The roles and regulation of multicellular rosette structures during morphogenesis

Molly J. Harding, Hillary F. McGraw, Alex Nechiporuk

Research output: Contribution to journalReview articlepeer-review

66 Scopus citations


Multicellular rosettes have recently been appreciated as important cellular intermediates that are observed during the formation of diverse organ systems. These rosettes are polarized, transient epithelial structures that sometimes recapitulate the form of the adult organ. Rosette formation has been studied in various developmental contexts, such as in the zebrafish lateral line primordium, the vertebrate pancreas, the Drosophila epithelium and retina, as well as in the adult neural stem cell niche. These studies have revealed that the cytoskeletal rearrangements responsible for rosette formation appear to be conserved. By contrast, the extracellular cues that trigger these rearrangements in vivo are less well understood and are more diverse. Here, we review recent studies of the genetic regulation and cellular transitions involved in rosette formation. We discuss and compare specific models for rosette formation and highlight outstanding questions in the field.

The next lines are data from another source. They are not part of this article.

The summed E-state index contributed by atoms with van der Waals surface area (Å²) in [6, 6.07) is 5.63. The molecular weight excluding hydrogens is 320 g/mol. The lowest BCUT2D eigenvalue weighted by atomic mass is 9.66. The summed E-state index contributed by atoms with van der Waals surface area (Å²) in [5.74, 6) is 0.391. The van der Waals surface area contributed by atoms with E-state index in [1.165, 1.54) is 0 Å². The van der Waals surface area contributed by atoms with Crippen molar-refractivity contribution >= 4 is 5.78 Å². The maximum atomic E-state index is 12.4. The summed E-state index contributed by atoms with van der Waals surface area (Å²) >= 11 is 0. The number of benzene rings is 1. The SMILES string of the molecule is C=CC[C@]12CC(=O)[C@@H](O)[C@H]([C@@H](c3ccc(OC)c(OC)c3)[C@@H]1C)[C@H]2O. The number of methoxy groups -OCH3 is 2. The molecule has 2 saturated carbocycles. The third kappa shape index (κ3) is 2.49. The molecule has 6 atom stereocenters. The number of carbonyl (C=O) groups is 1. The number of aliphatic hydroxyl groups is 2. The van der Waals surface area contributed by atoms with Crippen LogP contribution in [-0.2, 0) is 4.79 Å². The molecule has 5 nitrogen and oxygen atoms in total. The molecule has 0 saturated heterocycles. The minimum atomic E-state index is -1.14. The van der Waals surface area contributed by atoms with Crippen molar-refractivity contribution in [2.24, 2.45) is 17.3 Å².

Original languageEnglish (US)
Pages (from-to)2549-2558
Number of pages10
JournalDevelopment (Cambridge)
Issue number13
StatePublished - Jul 2014


  • Drosophila epithelium
  • Morphogenesis
  • Myosin II
  • Rosette
  • Zebrafish lateral line

ASJC Scopus subject areas

  • Molecular Biology
  • Developmental Biology


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